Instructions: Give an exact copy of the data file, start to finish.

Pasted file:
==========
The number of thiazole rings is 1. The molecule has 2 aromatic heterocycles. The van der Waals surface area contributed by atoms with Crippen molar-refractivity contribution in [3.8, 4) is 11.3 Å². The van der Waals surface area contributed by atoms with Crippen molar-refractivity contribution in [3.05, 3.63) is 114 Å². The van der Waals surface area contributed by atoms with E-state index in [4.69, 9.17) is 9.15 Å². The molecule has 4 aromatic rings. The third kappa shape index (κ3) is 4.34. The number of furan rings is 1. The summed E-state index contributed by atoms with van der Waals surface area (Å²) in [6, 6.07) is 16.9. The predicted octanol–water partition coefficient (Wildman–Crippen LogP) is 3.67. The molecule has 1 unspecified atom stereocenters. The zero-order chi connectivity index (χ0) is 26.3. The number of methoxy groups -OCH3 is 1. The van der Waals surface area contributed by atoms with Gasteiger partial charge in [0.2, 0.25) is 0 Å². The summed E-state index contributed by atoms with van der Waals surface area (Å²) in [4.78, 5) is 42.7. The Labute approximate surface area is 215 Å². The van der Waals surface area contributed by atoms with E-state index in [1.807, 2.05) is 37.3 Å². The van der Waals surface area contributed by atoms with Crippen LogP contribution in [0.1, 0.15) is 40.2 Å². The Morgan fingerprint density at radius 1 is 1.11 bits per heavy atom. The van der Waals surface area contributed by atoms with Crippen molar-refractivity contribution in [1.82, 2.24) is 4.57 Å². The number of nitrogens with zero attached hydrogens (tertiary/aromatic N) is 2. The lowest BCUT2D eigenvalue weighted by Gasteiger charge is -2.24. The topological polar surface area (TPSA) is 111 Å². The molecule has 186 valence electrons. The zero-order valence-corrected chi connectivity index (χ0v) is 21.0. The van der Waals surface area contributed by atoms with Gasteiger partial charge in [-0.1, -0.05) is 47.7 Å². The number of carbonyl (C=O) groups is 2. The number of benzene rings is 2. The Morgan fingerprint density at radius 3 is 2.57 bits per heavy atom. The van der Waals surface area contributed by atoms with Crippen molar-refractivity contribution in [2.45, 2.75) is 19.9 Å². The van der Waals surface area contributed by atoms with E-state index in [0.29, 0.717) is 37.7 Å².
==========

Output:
The number of thiazole rings is 1. The molecule has 2 aromatic heterocycles. The van der Waals surface area contributed by atoms with Crippen molar-refractivity contribution in [3.8, 4) is 11.3 Å². The van der Waals surface area contributed by atoms with Crippen molar-refractivity contribution in [3.05, 3.63) is 114 Å². The van der Waals surface area contributed by atoms with E-state index in [4.69, 9.17) is 9.15 Å². The molecule has 4 aromatic rings. The third kappa shape index (κ3) is 4.34. The number of furan rings is 1. The summed E-state index contributed by atoms with van der Waals surface area (Å²) in [6, 6.07) is 16.9. The predicted octanol–water partition coefficient (Wildman–Crippen LogP) is 3.67. The molecule has 1 unspecified atom stereocenters. The zero-order chi connectivity index (χ0) is 26.3. The number of methoxy groups -OCH3 is 1. The van der Waals surface area contributed by atoms with Gasteiger partial charge in [0.2, 0.25) is 0 Å². The summed E-state index contributed by atoms with van der Waals surface area (Å²) in [4.78, 5) is 42.7. The Labute approximate surface area is 215 Å². The van der Waals surface area contributed by atoms with E-state index in [1.807, 2.05) is 37.3 Å². The van der Waals surface area contributed by atoms with Crippen LogP contribution in [0.1, 0.15) is 40.2 Å². The Morgan fingerprint density at radius 1 is 1.11 bits per heavy atom. The van der Waals surface area contributed by atoms with Crippen molar-refractivity contribution in [1.82, 2.24) is 4.57 Å². The number of nitrogens with zero attached hydrogens (tertiary/aromatic N) is 2. The lowest BCUT2D eigenvalue weighted by Gasteiger charge is -2.24. The topological polar surface area (TPSA) is 111 Å². The molecule has 186 valence electrons. The zero-order valence-corrected chi connectivity index (χ0v) is 21.0. The van der Waals surface area contributed by atoms with Gasteiger partial charge in [-0.1, -0.05) is 47.7 Å². The number of carbonyl (C=O) groups is 2. The number of benzene rings is 2. The Morgan fingerprint density at radius 3 is 2.57 bits per heavy atom. The van der Waals surface area contributed by atoms with Crippen molar-refractivity contribution in [2.45, 2.75) is 19.9 Å². The van der Waals surface area contributed by atoms with E-state index in [0.29, 0.717) is 37.7 Å².